Social
Social occupations frequently involve working with, communicating with, and teaching people. These occupations often involve helping or providing service to others.

Work Style

Dependability
Job requires being reliable, responsible, and dependable, and fulfilling obligations.
Attention to Detail
Job requires being careful about detail and thorough in completing work tasks.
Integrity
Job requires being honest and ethical.
Cooperation
Job requires being pleasant with others on the job and displaying a good-natured, cooperative attitude.
Stress Tolerance
Job requires accepting criticism and dealing calmly and effectively with high stress situations.
Adaptability/Flexibility
Job requires being open to change (positive or negative) and to considerable variety in the workplace.
Achievement/Effort
Job requires establishing and maintaining personally challenging achievement goals and exerting effort toward mastering tasks.
Initiative
Job requires a willingness to take on responsibilities and challenges.
Independence
Job requires developing one's own ways of doing things, guiding oneself with little or no supervision, and depending on oneself to get things done.
Self Control
Job requires maintaining composure, keeping emotions in check, controlling anger, and avoiding aggressive behavior, even in very difficult situations.

Work Values

Support
Occupations that satisfy this work value offer supportive management that stands behind employees. Corresponding needs are Company Policies, Supervision: Human Relations and Supervision: Technical.
Achievement
Occupations that satisfy this work value are results oriented and allow employees to use their strongest abilities, giving them a feeling of accomplishment. Corresponding needs are Ability Utilization and Achievement.
Independence
Occupations that satisfy this work value allow employees to work on their own and make decisions. Corresponding needs are Creativity, Responsibility and Autonomy.
Working Conditions
Occupations that satisfy this work value offer job security and good working conditions. Corresponding needs are Activity, Compensation, Independence, Security, Variety and Working Conditions.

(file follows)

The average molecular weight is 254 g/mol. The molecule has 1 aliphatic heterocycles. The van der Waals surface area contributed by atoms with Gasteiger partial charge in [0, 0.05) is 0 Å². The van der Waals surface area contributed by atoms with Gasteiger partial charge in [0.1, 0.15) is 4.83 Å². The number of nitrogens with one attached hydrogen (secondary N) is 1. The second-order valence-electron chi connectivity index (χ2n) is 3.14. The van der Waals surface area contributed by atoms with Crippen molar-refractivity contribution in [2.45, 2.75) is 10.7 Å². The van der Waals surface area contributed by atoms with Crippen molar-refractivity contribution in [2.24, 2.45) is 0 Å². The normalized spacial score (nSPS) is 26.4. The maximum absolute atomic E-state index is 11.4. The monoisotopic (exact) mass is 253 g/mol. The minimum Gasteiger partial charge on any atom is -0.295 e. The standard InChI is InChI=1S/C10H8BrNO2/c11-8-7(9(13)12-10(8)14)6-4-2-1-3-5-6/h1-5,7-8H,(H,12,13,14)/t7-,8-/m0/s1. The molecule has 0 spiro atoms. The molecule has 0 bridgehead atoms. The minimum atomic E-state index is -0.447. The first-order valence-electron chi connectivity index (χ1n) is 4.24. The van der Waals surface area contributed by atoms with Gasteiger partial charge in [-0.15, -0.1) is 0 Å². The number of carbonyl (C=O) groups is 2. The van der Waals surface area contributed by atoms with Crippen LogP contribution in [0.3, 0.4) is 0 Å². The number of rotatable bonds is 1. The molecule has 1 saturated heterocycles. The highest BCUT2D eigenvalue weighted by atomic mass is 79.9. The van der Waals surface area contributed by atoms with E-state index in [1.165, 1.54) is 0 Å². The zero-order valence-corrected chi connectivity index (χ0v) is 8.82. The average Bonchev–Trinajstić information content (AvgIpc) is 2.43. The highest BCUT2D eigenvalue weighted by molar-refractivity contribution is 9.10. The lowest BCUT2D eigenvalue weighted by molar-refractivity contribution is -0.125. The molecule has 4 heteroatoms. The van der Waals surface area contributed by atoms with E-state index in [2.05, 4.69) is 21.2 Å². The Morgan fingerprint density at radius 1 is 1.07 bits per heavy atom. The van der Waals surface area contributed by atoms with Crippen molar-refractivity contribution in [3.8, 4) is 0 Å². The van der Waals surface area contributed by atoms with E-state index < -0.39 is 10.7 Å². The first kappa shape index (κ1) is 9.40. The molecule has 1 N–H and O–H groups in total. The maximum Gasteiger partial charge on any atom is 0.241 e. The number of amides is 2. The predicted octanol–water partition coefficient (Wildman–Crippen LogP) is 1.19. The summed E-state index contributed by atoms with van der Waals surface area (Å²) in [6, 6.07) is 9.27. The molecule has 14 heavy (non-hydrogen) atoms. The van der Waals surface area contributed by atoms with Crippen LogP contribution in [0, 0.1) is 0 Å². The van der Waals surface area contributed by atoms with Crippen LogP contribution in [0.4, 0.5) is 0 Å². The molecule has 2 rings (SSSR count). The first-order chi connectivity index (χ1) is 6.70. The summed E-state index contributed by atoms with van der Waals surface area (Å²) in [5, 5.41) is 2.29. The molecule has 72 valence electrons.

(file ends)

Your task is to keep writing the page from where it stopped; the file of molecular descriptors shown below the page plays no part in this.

Relationships
Occupations that satisfy this work value allow employees to provide service to others and work with co-workers in a friendly non-competitive environment. Corresponding needs are Co-workers, Moral Values and Social Service.
Recognition
Occupations that satisfy this work value offer advancement, potential for leadership, and are often considered prestigious. Corresponding needs are Advancement, Authority, Recognition and Social Status.

Lay Titles

Audio Engineer
Audio Operator
Audio Technician
Audio/Video Technician
Board Operator
Broadcast Engineer
Broadcast Field Supervisor
Broadcast Maintenance Engineer
Broadcast Maintenance Technician
Broadcast Operations Engineer
Broadcast Operations Technician
Broadcast Technician
Cable Television Access Coordinator
Chyron Operator
Color Technician
Computer Engineer
Control Engineer
Control Operator
Control Room Operator
Control Room Technician
Control Supervisor
Electronics Technician
Engineering and Operations Director
Engineering Director
Engineering Technician
Facsimile Operator
Field Engineer
Field Technician
Master Control Engineer
Master Control Operator (MCO)
Master Control Supervisor
Microphone Operator
Mixer Operator
Newcast Director
News Gathering Technician
Operating Engineer
Operations Manager
Operations Technician
Operator Technician
Production Assistant
Production Editor
Production Manager
Program Clerk
Program Scheduler
Projection Engineer
Radio Engineer
Radio Station Engineer
Radio Technician
Radio/TV Technician (Radio/Television Technician)
Records and Tape Recordings Engineer
Remote Broadcast Engineer
Signal Engineer
Sound Controller
Sound Effects Manager
Sound Effects Technician
Sound Mixer
Sound Person
Sound Technician
Special Effects Technician
Staff Engineer
Station Engineer
Studio Control Operator
Studio Engineer
Studio Operation Engineer
Studio Technician
Technical Director
Technical Testing Engineer
Telecasting Engineer
Telecasting Technician
Telecine Operator
Television Engineer
Television Operator
Television Technician
Transmission Engineer
Transmission Operator

National Wages and Employment Info

Median Wages (2008):
$18.21 hourly, $37,880 annual.
Employment (2008):
31,640 employees